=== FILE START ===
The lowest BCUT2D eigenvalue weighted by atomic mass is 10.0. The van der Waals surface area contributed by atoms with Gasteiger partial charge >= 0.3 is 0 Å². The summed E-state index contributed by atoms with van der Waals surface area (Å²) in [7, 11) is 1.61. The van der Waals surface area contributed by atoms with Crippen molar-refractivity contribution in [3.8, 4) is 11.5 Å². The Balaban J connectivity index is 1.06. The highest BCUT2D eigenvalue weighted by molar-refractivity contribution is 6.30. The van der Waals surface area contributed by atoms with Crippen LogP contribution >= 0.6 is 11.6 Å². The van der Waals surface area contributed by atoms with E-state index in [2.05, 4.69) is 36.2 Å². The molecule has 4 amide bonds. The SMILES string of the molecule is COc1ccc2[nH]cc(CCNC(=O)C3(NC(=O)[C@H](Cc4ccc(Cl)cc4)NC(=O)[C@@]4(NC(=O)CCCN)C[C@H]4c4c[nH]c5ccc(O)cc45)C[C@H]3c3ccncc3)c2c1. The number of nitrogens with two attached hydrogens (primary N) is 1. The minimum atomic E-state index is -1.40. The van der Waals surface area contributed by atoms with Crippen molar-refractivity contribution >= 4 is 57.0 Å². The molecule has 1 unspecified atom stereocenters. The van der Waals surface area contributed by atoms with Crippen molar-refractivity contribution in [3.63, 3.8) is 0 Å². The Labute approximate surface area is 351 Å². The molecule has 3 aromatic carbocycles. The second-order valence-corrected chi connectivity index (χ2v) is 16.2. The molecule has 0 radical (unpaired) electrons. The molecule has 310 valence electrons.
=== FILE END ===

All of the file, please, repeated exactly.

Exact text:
The lowest BCUT2D eigenvalue weighted by atomic mass is 10.0. The van der Waals surface area contributed by atoms with Gasteiger partial charge >= 0.3 is 0 Å². The summed E-state index contributed by atoms with van der Waals surface area (Å²) in [7, 11) is 1.61. The van der Waals surface area contributed by atoms with Crippen molar-refractivity contribution in [3.8, 4) is 11.5 Å². The Balaban J connectivity index is 1.06. The highest BCUT2D eigenvalue weighted by molar-refractivity contribution is 6.30. The van der Waals surface area contributed by atoms with Crippen LogP contribution >= 0.6 is 11.6 Å². The van der Waals surface area contributed by atoms with E-state index in [2.05, 4.69) is 36.2 Å². The molecule has 4 amide bonds. The SMILES string of the molecule is COc1ccc2[nH]cc(CCNC(=O)C3(NC(=O)[C@H](Cc4ccc(Cl)cc4)NC(=O)[C@@]4(NC(=O)CCCN)C[C@H]4c4c[nH]c5ccc(O)cc45)C[C@H]3c3ccncc3)c2c1. The number of nitrogens with two attached hydrogens (primary N) is 1. The minimum atomic E-state index is -1.40. The van der Waals surface area contributed by atoms with Crippen molar-refractivity contribution >= 4 is 57.0 Å². The molecule has 1 unspecified atom stereocenters. The van der Waals surface area contributed by atoms with Crippen molar-refractivity contribution in [3.63, 3.8) is 0 Å². The Labute approximate surface area is 351 Å². The molecule has 3 aromatic carbocycles. The second-order valence-corrected chi connectivity index (χ2v) is 16.2. The molecule has 0 radical (unpaired) electrons. The molecule has 310 valence electrons.